Tara Davis-Woodhall is still long jumping for the love of it

Tara Davis-Woodhall, of the United States, reacts after winning the silver medal in the women's long jump final during the World Athletics Championships in Budapest, Hungary, Sunday, Aug. 20, 2023. (AP Photo/Bernat Armangue)
Tara Davis-Woodhall reacts after winning the silver medal in women's long jump during the 2023 World Athletics Championships in Budapest, Hungary. (Bernat Armangue / Associated Press)

The Tara Davis-Woodhall who is undefeated in the women’s long jump this indoor season appears to be the same gregarious athlete who won a silver medal in last year’s world championships in Budapest, Hungary.

She still plays to the crowd and unleashes celebratory yells. Yet the 24-year-old former standout at Agoura High School is now more contemplative.

She was elated with her second-place finish to Serbian super veteran Ivana Vuleta in Budapest last August but soon realized second place was not where she wanted to stay.

“I always want to be on top and I have to give myself a chance to do that this year,” she said in a telephone interview last week. “I’ve dialed in so much more than I ever have before. … I was saying all offseason that I just have to put something out there so far that no one can touch it.”

Davis-Woodhall’s increased focus in training under University of Arkansas associate head coach Travis Geopfert already has paid big dividends: She enters the world indoor championships as the favorite in the women’s long jump.

The three-day meet began Friday in Glasgow, Scotland. The women’s long jump will be held Sunday, starting at 11:15 a.m. PST.

Davis-Woodhall won her first two indoor meets of the season, but her come-from-behind performance on Feb. 16 at the USA Track & Field Indoor Championships stamped her as the favorite in Glasgow. She spanned a personal-best 23 feet 6¾ inches.

Jasmine Moore had just moved into first place by jumping 22-9 when Davis-Woodhall unleashed the longest jump in the world this year, soaring to sixth on the all-time indoor performer list on her fifth of six attempts.

“That was one of the biggest jumps I’ve ever had in my entire life,” she said. “I just told myself to relax, just do what you do in practice and everything should go according to plan. ... That’s a massive jump. I’m excited to see what I can do.”

Davis-Woodhall’s strongest challengers are expected to be Ese Brume of Nigeria, the silver medalist in the 2022 world indoor championships, Larissa Iapichino of Italy, the top-ranked long jumper in the world last year, according to Track & Field News, and Mikaelle Assani of Germany, the No. 2 entry in the field with a season best of 22-8.

Tara Davis-Woodhall competes in the women's long jump during the 2023 U.S. track and field championships in Eugene, Ore.
Tara Davis-Woodhall, who won the gold medal, competes in the women's long jump during the 2023 U.S. track and field championships in Eugene, Ore. (Ashley Landis / Associated Press)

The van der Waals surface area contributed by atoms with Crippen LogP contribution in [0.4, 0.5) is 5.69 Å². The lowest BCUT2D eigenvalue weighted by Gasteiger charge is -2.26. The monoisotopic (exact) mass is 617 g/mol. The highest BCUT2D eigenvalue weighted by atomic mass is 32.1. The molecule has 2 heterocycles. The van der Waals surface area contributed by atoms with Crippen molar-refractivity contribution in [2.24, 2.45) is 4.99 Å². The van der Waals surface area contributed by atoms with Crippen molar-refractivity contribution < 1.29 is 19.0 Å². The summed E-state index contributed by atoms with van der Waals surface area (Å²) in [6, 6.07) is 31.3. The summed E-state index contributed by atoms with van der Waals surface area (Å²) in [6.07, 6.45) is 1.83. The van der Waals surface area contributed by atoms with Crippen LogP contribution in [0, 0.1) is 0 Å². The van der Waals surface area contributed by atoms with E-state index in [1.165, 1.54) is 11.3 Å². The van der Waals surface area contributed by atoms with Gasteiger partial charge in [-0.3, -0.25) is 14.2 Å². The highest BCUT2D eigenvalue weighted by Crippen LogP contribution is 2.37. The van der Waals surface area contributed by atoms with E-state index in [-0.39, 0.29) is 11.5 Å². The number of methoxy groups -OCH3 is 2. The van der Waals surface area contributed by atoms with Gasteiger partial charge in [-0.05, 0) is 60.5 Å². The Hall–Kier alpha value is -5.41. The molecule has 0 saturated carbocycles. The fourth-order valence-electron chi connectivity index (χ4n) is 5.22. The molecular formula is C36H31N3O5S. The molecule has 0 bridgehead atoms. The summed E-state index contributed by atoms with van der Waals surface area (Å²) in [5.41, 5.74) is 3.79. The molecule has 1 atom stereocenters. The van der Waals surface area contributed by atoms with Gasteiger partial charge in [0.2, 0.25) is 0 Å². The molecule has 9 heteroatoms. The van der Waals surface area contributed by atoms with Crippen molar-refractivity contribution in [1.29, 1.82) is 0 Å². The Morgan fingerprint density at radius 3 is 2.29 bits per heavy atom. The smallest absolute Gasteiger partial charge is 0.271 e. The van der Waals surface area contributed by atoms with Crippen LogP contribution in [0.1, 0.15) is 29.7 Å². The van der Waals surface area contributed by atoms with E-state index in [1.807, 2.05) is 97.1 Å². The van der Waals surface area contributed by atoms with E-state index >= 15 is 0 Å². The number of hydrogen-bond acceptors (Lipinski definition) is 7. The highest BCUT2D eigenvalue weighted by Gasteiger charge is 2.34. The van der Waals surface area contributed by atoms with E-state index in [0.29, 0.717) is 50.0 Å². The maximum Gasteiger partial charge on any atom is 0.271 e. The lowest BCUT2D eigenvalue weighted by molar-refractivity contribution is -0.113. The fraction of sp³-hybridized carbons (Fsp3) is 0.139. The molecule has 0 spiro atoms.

This marks the fourth consecutive year that Davis-Woodhall has leaped more than 22-11¾ in the long jump. But her path from prep star to world championship favorite had its challenges.

Davis-Woodhall had a stellar career at Agoura High, capped with a victorious triple in the girls’ 100-meter hurdles, long jumpand triple jump in the 2017 state championships.

Over the next few years, her performances stagnated.

She helped Georgia win a team title in the 2018 NCAA indoor championships, but after transferring to Texas she sat out 2019 and 2020 too when the NCAA indoor championships and the outdoor season were canceled because of the COVID-19 pandemic.

Back on track in 2021, Davis-Woodhall won the long jump in both the NCAA indoor and outdoor championships, set college records of 22-9 indoors and 23-5¼ outdoors, and placed sixth in the Olympic Games in Tokyo.

Her professional career started well in 2022, but disaster struck in the U.S. outdoor championships when she fouled on all three attempts and did not make the team for the world championships.

She won her first USA Track & Field title in the indoor championships in February 2023. Then her victory was nullified because of a positive test for marijuana compound THC, still prohibited by the World Anti-Doping Agency though it’s not considered performance-enhancing.

That was followed by her best outdoor season — she won seven of 11 meets, the USATF outdoor title, and the silver medal in the world championships.

Davis-Woodhall says she finds joy in being one of a handful of humans who get to jump across sand as a professional athlete — a feeling on display whenever she competes.

“There’s no one in the world that just does that, so why not make it fun?" she said. "Why make it so serious? That’s what I’ve been saying since last year: OK fans, let’s see how far a human body can go — and let’s make it pretty.”

John Ortega is a former Times reporter who writes a Substack called Track & Field Informed with Johnny O (

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This story originally appeared in Los Angeles Times.